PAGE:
After dropping and breaking too many bottles in his previous home, this wine lover wasn’t looking for “fancy-schmancy” when he designed this space. His new cellar turned out to be as beautiful as it is functional.
THE PETRUS (1978), the Chateau Margaux (1980), the Château Lafite Rothschild (1979). All turned to vinegar. Bottles and bottles of fine and expensive wine, trapped in a room with a failed refrigeration unit. Gone bitter.
It’s a wine lover’s tragedy of a lifetime. And Ron, standing now among 2,000 of his closest friends, knows the feeling well. It happened to him.
So when it came time to build a subterranean home for the rest of his stash in his new house, Ron wanted to do it right. (It’s not a collection, Ron says. He drinks it. Ron is a wine enthusiast who goes his own way. Doesn’t care for wine tastings or the whole winery thing.)
What follows is Ron’s story, Ron’s words.
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“As you can see, my wine cellar is very attractive. It makes me smile every time I walk into it. But the original idea for it was to be totally functional. I didn’t want the fancy-schmancy ones you see in the magazines, where someone has the brilliant idea to set up wine-tasting furniture and memorabilia — as if you’d really enjoy sitting around in 54 degrees sipping wine. Instead, mine was designed to hold the maximum number of bottles, which turned out be room for about 3,000.”
To craft the space, Katie Hoke of McClellan Architects tipped her client off to Inviniti Cellar Design. Ron discovered CellarTracker, software that categorizes wines by numbered bins and offers a detailed inventory. Then, with much effort, he found a supplier for 3,000 embossed and numbered metal tags, Nap’s Dealer Supplies in Belmont, Mich.
“I always struggled with how to organize the wine. I wanted to have information about my entire stock in a restaurant-style wine list with wine-review ratings, best-drink dates, how many bottles of each vintage remain in the cellar, and the bin locations of each bottle from that vintage.”
Ron opens a 2004 Caymus Vineyards Special Selection cabernet sauvignon. There’s more:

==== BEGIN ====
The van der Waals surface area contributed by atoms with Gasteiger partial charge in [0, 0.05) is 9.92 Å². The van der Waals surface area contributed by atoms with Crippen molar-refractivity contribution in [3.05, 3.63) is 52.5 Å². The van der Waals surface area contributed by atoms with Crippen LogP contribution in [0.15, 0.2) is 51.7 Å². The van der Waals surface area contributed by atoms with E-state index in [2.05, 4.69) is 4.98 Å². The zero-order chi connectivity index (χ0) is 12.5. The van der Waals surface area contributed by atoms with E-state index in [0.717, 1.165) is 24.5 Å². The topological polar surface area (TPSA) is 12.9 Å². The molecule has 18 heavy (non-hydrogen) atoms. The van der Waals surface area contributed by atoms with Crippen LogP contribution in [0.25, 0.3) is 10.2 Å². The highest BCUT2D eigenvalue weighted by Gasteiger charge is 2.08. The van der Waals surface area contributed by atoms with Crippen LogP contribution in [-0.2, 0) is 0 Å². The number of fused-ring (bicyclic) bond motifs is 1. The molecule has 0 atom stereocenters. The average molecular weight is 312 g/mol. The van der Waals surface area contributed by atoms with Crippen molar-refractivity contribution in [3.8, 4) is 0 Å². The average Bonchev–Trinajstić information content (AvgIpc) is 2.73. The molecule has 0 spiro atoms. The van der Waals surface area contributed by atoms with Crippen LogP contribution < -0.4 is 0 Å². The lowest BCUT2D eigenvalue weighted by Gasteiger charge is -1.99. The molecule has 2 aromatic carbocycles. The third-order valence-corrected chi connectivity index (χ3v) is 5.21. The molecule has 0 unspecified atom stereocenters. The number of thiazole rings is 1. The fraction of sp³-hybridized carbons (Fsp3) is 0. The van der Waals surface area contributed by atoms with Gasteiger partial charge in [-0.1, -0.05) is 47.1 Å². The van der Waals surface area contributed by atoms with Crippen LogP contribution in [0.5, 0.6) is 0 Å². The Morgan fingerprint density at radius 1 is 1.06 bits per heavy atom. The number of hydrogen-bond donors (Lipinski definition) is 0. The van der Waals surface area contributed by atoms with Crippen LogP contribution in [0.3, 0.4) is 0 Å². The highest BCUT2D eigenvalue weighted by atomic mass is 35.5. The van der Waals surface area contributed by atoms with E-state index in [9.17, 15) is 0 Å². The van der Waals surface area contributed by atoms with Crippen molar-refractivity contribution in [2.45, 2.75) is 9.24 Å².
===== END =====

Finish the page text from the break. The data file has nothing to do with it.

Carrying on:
“We settled on a cedar racking system. I then specified that I didn’t want stone tile flooring or any other hard surface. Dropping a bottle is inevitable, and the last thing I wanted was cleaning up a broken bottle of red wine. So I chose a natural cork tile. It has already paid for itself: A half-full case of wine tipped off a stack when I was loading the cellar, and not a single bottle broke.”
McClellan suggested the Old World-style curved ceiling, and Mercer Builders, the home’s contractors, set aside enough old-growth cedar to craft it. That led to the idea of hand-forged, barrel-stave-type metal hoops (by Steve Howell at Ballard Forge).
“I picked out a curved-top oak cellar door, with the outside veneer made from actual barrel staves. The inside was my only actual contribution — arranging and gluing in a large number of wine-bottle corks.”
Just outside are two large rubbings Ron had made from 13th-century brass plates inlaid into a church floor in Bruges, Belgium. Inside, the only thing besides the racks is a wine barrel turned small table, a gift from the architect.
“I can select wine from my cellar exactly as I would from a fine restaurant, except I don’t have a really good sommelier to advise me.
“I don’t have the snootiness to be a wine connoisseur. I just know what I like when I taste it and couldn’t explain it if I tried, nor could I come up with all of the highfalutin words they use. That’s why I rely on descriptions from Robert Parker and Wine Spectator.
“So, in the end, my wine cellar didn’t just turn out utilitarian, but I wouldn’t have it any other way.”